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  6. 6. JonnyLin 2:19 pm 04/8/2014

    I believe most of these machines run the embedded version of XP, which is mostly locked down, and has another 5 years of support in the licenses.

    From what I’ve seen, open source doesn’t have much edge over proprietary in terms of security.
    The reason to use Windows is because Microsoft provide a much better enterprise support package than any Linux equivalent.

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  7. 7. Chris Miller 2:42 pm 04/8/2014

    You’d have much the same problems if you were trying to run a 10-year-old version of Linux. And Linux isn’t ‘free’ (as in ‘free beer’). If you want support (as government and commercial organisations do) you have to pay someone like Red Hat to provide it.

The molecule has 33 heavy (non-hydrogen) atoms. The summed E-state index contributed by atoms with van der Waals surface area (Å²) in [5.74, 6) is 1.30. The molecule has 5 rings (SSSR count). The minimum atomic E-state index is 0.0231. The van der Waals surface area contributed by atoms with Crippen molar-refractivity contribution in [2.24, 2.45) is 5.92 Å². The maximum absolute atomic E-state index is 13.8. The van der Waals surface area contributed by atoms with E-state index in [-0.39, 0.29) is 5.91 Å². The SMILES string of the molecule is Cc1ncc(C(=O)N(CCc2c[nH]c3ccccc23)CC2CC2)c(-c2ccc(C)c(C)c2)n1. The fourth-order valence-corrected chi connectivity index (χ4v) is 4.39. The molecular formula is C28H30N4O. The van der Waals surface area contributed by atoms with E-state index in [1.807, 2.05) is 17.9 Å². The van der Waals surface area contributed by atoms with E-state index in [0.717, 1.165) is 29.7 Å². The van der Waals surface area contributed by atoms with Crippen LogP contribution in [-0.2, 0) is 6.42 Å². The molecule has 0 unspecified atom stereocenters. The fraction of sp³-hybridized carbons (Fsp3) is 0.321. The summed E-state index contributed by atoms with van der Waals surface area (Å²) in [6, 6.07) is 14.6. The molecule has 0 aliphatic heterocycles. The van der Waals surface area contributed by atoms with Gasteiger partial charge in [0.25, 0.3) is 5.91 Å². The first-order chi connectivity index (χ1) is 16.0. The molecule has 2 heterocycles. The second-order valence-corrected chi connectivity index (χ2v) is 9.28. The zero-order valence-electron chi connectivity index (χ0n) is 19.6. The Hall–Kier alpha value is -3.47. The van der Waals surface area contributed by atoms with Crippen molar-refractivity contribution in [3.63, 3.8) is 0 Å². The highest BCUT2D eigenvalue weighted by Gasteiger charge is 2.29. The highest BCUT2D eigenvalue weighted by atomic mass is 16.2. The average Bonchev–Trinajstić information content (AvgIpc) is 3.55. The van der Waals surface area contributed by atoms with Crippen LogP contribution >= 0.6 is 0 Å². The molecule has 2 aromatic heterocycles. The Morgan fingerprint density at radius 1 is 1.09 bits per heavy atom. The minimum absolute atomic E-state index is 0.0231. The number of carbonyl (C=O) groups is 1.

Don’t you think that if large organisations could save millions by moving from Microsoft to Linux, someone, somewhere would have successfully done it by now?

    PS JonnyLin is correct that most ATMs and similar systems run the ‘embedded’ version of XP, which remains supported. That’s not to ignore the fact that there are still millions of XP workstations out there that will become increasingly vulnerable.

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  8. 8. SciDave550 4:00 pm 04/8/2014

    This situation isn’t really new. Corporations, government agencies and (yes) banks have always been slow to upgrade their systems. It isn’t always a lack for money. This was over a decade ago when I did some IT work as a student and it was common, at the time, to enter a bank and see a system running software on either OS/2 or DOS.